Underexposed Arts bring Peckham Portraits home
On 15 October Underexposed Arts and Mountview unveiled the installation of six portraits at Mountview. The portraits of Don Gilet, Marsha Thomason, Ashley Walters, Angela Wynter, Idris Elba and Adjoa Andoh were part of the original selection of Underexposed Arts ‘Peckham Portraits’ that previously lined Peckham Hill Street for almost ten years. During that time the portraits became one of London’s longest running public art installations.
The much anticipated return of the portraits is appropriately timed for Black History Month and celebrations of their reinstatement were led by Harriet Harman who called today “an optimistic day”. The unveiling of the portraits was attended by Don Gilet, Adjoa Andoh, Patrice Naiambana, Dona Croll and Martina Laird who all feature in the original range of Underexposed Arts Portraits. Don Gilet and Adjoa Andoh posed alongside their portraits.
Underexposed Arts was conceived by film and television actor Fraser James to address the perceived lack of positive black role models. The ‘Peckham Portraits’, one of the first Underexposed Arts artistic interventions, originally made their debut at the National Portrait Gallery in 2008, before being installed at their Peckham Hill Street home.
The large-scale portrait photographs, which include stars of stage and screen, such as Idris Elba, Adjoa Andoh, Kwame Kwei-Armah (now Artistic Director of the Young Vic theatre), David Oyelowo, Diane Parish, Colin Salmon and Rudolph Walker, were captured by award winning visual artist Franklyn Rodgers. They also feature inspirational quotes – ‘Gems of Knowledge’ – from each actor.
Fraser James said: “When we launched, I remember commenting that ‘role models are the foundation of aspiration’. Today I still believe that there are many potential black role models in our community, but their visibility needs to be greater. In the eleven years since the original portraits launched on Peckham Hill Street a lot has changed. Time Out recently did a survey of the 50 coolest neighbourhoods to live in the world. Peckham was voted 11th. A generation of Peckham born black actors, inspired by the original portraits, including John Boyega and Damson Idris have gone on to launch international acting careers. The reinstatement of the Portraits to their original home in Peckham is, we believe, another positive step in underlining the wealth of talent across the British black community.”
The significance of the portraits to the Peckham community was underlined in 2017 when Southwark Council reacted positively to the thousands of tweets in response to their removal by relocating them to PeckhamPlex cinema. Since the original Underexposed Arts project launched, the issues around representation remain pertinent.
Fraser James added: “While visiting Peckham at the end of 2018 I met Arran Samuels, a Peckham resident who grew up in the area, Arran said of the Portraits: “I used to walk past the portraits every day to and from school. I never knew how they got here but whenever I looked at the portraits, they made me walk tall”. That conversation was an emotional moment for me. It opened my eyes to the impact of what we did in 2008. It was that moment which inspired me to reassemble the individuals and organisations behind the original works.”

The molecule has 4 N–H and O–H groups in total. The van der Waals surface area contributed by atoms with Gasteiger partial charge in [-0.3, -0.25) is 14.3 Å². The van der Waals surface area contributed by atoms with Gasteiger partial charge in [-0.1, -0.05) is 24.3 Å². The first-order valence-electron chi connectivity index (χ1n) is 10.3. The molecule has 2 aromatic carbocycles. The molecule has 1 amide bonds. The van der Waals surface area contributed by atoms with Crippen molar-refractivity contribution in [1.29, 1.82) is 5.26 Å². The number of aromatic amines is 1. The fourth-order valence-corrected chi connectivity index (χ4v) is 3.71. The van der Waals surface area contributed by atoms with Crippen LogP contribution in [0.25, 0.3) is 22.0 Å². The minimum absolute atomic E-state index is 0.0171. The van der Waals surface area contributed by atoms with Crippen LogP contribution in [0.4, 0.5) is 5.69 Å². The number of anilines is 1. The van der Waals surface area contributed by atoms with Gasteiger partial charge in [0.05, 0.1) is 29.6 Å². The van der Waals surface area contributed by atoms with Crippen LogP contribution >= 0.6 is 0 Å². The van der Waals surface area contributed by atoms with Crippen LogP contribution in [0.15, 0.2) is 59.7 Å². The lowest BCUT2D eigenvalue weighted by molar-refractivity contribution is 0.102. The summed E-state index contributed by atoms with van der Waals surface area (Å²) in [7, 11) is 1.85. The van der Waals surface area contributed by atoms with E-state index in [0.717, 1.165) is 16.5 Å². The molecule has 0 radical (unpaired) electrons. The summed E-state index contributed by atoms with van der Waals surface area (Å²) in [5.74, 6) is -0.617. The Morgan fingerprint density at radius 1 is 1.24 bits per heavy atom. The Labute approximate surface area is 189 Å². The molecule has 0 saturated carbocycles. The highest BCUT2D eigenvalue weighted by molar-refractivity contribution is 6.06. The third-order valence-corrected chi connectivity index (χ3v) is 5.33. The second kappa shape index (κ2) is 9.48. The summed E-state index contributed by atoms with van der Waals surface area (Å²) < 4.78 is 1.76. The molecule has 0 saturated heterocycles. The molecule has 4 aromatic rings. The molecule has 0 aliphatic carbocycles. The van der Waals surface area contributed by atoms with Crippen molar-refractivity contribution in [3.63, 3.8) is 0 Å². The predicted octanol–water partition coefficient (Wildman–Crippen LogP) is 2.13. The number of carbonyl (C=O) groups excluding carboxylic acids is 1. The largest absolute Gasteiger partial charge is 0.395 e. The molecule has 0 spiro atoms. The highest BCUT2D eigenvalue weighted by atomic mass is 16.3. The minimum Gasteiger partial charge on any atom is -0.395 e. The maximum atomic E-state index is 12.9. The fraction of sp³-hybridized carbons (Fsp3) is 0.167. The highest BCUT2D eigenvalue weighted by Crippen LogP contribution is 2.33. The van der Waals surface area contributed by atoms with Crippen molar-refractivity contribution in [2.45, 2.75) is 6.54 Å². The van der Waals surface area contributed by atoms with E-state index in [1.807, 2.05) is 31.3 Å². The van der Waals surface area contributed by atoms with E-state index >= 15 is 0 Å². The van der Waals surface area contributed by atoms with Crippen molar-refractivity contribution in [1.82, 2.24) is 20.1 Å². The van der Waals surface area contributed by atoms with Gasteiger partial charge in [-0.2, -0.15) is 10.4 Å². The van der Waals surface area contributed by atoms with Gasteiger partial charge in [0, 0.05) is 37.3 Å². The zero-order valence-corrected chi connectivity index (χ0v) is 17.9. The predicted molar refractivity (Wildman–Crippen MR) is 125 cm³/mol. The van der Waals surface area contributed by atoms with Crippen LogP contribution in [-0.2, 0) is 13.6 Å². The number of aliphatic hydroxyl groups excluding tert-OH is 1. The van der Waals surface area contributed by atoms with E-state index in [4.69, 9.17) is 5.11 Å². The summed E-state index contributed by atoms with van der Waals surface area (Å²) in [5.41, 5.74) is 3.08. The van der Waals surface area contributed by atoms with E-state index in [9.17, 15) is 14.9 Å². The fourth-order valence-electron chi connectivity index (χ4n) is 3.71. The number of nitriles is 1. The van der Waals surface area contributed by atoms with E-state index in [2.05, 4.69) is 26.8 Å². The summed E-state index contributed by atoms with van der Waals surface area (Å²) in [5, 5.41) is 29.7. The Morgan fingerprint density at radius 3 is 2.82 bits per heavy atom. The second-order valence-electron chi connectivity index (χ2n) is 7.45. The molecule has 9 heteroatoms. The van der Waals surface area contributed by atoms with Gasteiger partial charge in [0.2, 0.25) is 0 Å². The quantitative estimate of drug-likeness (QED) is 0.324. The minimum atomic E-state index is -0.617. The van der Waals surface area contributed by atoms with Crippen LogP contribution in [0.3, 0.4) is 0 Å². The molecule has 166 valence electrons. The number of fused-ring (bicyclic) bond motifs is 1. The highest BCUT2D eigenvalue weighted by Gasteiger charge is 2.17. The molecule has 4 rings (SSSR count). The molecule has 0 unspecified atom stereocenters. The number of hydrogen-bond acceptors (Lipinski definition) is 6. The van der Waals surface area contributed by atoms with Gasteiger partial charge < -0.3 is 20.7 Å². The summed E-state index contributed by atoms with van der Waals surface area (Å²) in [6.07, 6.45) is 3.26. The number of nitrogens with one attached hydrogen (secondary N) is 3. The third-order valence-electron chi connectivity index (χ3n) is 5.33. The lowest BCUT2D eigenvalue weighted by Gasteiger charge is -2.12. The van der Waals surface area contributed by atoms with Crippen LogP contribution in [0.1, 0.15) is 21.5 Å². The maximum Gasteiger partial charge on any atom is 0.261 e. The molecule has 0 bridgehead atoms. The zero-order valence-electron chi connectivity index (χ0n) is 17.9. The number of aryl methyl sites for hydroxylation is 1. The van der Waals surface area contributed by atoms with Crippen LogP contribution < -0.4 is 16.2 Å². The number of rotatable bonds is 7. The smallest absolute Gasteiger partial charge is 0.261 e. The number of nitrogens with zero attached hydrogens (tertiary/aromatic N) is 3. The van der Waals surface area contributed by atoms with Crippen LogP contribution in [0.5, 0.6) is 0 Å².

Using a small grant awarded to Franklyn Rodgers from the Art360 Foundation, the team carried out research into the significance of the works over the ten-year span. It heard from various members of the community, who felt that the portraits of the actors made them feel represented in ways rarely seen in mainstream media.
Retired pastor Reverend Dr Edward Frank Goveia, who ministered at Rye Lane church for 18 years, said of the works, “You become the things you spend time focusing on. The portraits were edifying and gave the community a point of connection, identity and reflection”.
The Underexposed Arts ‘Peckham Portraits’ journey then came full circle when the team discovered that the building works originally prompting the removal of the portraits, turned out to be for the new home for Mountview, an institution deeply committed to diversity and inclusivity.
Principal and Artistic Director of Mountview Stephen Jameson, who taught actor David Oyelowo, one of the featured actors, affirmed that ‘improving access to training has always been at the heart of Mountview’s ethos. “We are open to the experience and challenge that diversity brings to the table. Together we are at the forefront of positive change for the UK arts industry.
Fraser James added “Reinstating The ‘Peckham Portraits’ will be an electrifying moment. It’s our way of saying we heard you and thank you to the community that cherished them for so many years. We also hope of course that it will inspire the next generation. When you see yourself on a building, you can see yourself in it.”
Featured Image- Clockwise from top left: Don Gilet, Martina Laird, Dona Croll, Harriet Harman, Adjoa Andoh, Fraser James, Safiya Ahmed, Franklyn Rodgers, Rachel Hinds, Stephen Jameson, Sarah Preece, Patrice Naiambana. High Res available for download here.
Second Image – (Photo credit: Piers Allardyce). Left to right, Franklyn Rodgers and Fraser James
Third Image – Harriet Harman
Fourth image – Clockwise from top left: Martina Laird, Don Gilet, Dona Crol, Patrice Naiambana, Fraser James, Adjoa Andoh